As captured on the Case Number 23 Judgement at the ITLOS, about 27 people (local and international) were directly involved in defending Ghana at the Tribunal as agents, counsels and advisors. Checks have shown that the number is higher than 27 as others also contributed in different capacities.
Their bills were borne by the State. GNPC’s budget made the lawyers both international and local “comfortable” to undertake the task. Their flight tickets, accommodation and other expenses more importantly their legal fees featured on the cost of the victory.
The kind of payment arrangement one makes with a lawyer will determine how much one pays for legal services.
According to the National Public Relations Officer of the Ghana Bar Association, Yaa Gyakobo, legal fees depend on several factors, including the amount of time spent on the case; the lawyer’s experience or seniority. In some cases the novelty and difficulty of the case; the results obtained and costs involved come to play in charging the fees. “The scale of fees differs from jurisdiction to jurisdictions” she explained.
There will be other factors such as the lawyer’s overhead expenses like rent, transportation, utilities, filing of documents, communications, photocopies etc. that may affect the fee charged. A case that is time consuming, involves extensive research and special skills such as the Maritime Boundary case attracts higher cost.
On the eve of the judgement an energy and natural resource expert was asked what would the possible outcome of the case be and the response was that just like in a football match, Ghana would either win or lose or draw. Any of the outcomes has a cost tag to it. It would have cost Ghana even more if the ruling had gone in other directions rather than the victory.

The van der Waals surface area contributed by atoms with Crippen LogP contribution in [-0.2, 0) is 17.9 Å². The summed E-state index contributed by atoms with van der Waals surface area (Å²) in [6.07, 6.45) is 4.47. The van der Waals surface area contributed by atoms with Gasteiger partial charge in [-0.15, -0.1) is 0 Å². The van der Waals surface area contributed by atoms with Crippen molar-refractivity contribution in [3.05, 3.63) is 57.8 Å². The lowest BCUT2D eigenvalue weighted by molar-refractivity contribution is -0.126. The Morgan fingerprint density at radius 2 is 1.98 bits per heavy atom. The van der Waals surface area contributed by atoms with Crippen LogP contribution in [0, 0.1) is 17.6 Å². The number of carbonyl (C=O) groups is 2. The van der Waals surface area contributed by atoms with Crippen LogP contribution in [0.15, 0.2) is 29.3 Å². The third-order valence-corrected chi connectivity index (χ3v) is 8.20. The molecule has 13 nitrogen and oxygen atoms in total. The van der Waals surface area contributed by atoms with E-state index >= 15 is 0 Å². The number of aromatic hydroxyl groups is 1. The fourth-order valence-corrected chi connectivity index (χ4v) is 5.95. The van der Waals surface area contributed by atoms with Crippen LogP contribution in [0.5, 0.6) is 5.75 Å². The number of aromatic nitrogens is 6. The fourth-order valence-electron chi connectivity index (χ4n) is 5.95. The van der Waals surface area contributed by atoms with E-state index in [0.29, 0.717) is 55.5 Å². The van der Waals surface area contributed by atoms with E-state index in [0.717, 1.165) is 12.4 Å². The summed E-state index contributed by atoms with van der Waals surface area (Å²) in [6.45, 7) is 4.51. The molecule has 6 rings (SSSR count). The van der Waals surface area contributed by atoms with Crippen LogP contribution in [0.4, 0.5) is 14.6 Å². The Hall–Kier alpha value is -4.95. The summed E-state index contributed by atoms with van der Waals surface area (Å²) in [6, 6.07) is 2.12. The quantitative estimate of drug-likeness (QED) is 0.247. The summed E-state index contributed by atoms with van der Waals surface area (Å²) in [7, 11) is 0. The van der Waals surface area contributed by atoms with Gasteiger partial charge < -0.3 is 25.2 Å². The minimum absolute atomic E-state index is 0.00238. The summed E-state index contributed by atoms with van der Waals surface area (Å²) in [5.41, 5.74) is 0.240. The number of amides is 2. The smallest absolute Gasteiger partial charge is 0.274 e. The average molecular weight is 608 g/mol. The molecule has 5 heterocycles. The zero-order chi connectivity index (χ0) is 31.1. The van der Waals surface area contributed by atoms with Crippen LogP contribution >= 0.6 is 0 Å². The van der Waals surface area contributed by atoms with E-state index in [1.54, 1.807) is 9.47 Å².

The Ranking Member on the Mines and Energy Committee of Parliament, Adam Mutawakilu said Parliament will be demanding detailed answers from GNPC on how the allocations have been spent in fighting the case.
This notwithstanding, the lawmaker stated that; “at the end of the day what is the cost-benefit analysis? I think the benefit far, far outweighs the cost and I want to thank the previous government for taking the decision to go to ITLOS and the current government for making good use of the former Attorney General and Minister of Justice to achieve this milestone. It is a big achievement”.
Responding to my question on whether he considers the about US$10.00 million to be high an expenditure on the case, Mr. Mutawakilu pointed that “it is very, very insignificant as compared to the benefits, just getting the TEN Block to our side alone is in billions.” The expenditure is worthwhile, he seems to posit.
Benjamin Boakye, acting Executive Director of the Africa Centre for Energy Policy said “in the interest of transparency we shouldn’t just sit back because we have won. We will need the figures. We have heard some US$3 Million thrown out there. I will be pleasantly surprised to hear that we only spent only US$3 Million because the figures I have seen from GNPC’s end are far in excess of that amount.”
Mr. Boakye observed that the Ministry of Finance and the Attorney General Department have also spent money and so it is important for Ghanaians to know how much it cost Ghana, adding that knowing the figure will help the Nation reflect on what it needs to do in negotiating with Togo to ensure that the Ghana does not wait until it discovers oil near the Ghana-Togo boundary for it to also spend so much money litigating. “Government has to put up the facts and the figures for citizens to know how much it actually cost us to win the case.” Mr. Boakye demanded.
Ghana dragged Cote d’Ivoire to the ITLOS in September 2014 after several failed negotiations from 2007 when Ghana discovered crude oil in commercial quantities.